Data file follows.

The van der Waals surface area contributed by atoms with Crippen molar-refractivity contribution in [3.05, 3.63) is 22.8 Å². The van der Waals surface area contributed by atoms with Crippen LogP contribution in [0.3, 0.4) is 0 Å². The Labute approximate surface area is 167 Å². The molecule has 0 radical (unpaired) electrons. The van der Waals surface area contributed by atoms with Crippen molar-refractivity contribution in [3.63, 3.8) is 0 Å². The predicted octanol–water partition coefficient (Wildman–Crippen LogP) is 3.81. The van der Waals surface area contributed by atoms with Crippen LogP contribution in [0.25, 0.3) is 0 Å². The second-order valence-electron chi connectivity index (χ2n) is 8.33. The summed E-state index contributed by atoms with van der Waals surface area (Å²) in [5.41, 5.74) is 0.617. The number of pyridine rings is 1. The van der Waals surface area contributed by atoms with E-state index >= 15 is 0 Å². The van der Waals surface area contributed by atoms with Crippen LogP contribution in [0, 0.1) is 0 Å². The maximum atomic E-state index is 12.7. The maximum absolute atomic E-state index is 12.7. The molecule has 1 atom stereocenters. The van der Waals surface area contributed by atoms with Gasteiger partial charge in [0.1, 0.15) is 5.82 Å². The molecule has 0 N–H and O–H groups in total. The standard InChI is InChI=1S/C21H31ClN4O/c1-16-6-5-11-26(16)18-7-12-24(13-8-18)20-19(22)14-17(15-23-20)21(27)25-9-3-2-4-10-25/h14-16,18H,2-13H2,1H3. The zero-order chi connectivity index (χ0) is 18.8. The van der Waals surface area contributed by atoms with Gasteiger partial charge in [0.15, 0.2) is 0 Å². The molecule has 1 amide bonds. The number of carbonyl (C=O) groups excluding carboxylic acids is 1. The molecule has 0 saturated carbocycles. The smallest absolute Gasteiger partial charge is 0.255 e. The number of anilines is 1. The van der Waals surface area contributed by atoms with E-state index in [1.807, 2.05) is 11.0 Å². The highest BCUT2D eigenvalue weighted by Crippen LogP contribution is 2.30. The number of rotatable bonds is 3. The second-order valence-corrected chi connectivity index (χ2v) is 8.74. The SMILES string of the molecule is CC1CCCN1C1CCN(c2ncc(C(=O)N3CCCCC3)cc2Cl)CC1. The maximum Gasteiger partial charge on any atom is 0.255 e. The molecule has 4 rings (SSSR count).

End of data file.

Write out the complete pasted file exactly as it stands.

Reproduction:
The van der Waals surface area contributed by atoms with Crippen molar-refractivity contribution in [3.05, 3.63) is 22.8 Å². The van der Waals surface area contributed by atoms with Crippen LogP contribution in [0.3, 0.4) is 0 Å². The Labute approximate surface area is 167 Å². The molecule has 0 radical (unpaired) electrons. The van der Waals surface area contributed by atoms with Crippen molar-refractivity contribution in [3.63, 3.8) is 0 Å². The predicted octanol–water partition coefficient (Wildman–Crippen LogP) is 3.81. The van der Waals surface area contributed by atoms with Crippen LogP contribution in [0.25, 0.3) is 0 Å². The second-order valence-electron chi connectivity index (χ2n) is 8.33. The summed E-state index contributed by atoms with van der Waals surface area (Å²) in [5.41, 5.74) is 0.617. The number of pyridine rings is 1. The van der Waals surface area contributed by atoms with E-state index >= 15 is 0 Å². The van der Waals surface area contributed by atoms with Crippen LogP contribution in [0, 0.1) is 0 Å². The maximum atomic E-state index is 12.7. The maximum absolute atomic E-state index is 12.7. The molecule has 1 atom stereocenters. The van der Waals surface area contributed by atoms with Gasteiger partial charge in [0.1, 0.15) is 5.82 Å². The molecule has 0 N–H and O–H groups in total. The standard InChI is InChI=1S/C21H31ClN4O/c1-16-6-5-11-26(16)18-7-12-24(13-8-18)20-19(22)14-17(15-23-20)21(27)25-9-3-2-4-10-25/h14-16,18H,2-13H2,1H3. The zero-order chi connectivity index (χ0) is 18.8. The van der Waals surface area contributed by atoms with Gasteiger partial charge in [0.15, 0.2) is 0 Å². The molecule has 1 amide bonds. The number of carbonyl (C=O) groups excluding carboxylic acids is 1. The molecule has 0 saturated carbocycles. The smallest absolute Gasteiger partial charge is 0.255 e. The number of anilines is 1. The van der Waals surface area contributed by atoms with E-state index in [1.807, 2.05) is 11.0 Å². The highest BCUT2D eigenvalue weighted by Crippen LogP contribution is 2.30. The number of rotatable bonds is 3. The second-order valence-corrected chi connectivity index (χ2v) is 8.74. The SMILES string of the molecule is CC1CCCN1C1CCN(c2ncc(C(=O)N3CCCCC3)cc2Cl)CC1. The maximum Gasteiger partial charge on any atom is 0.255 e. The molecule has 4 rings (SSSR count).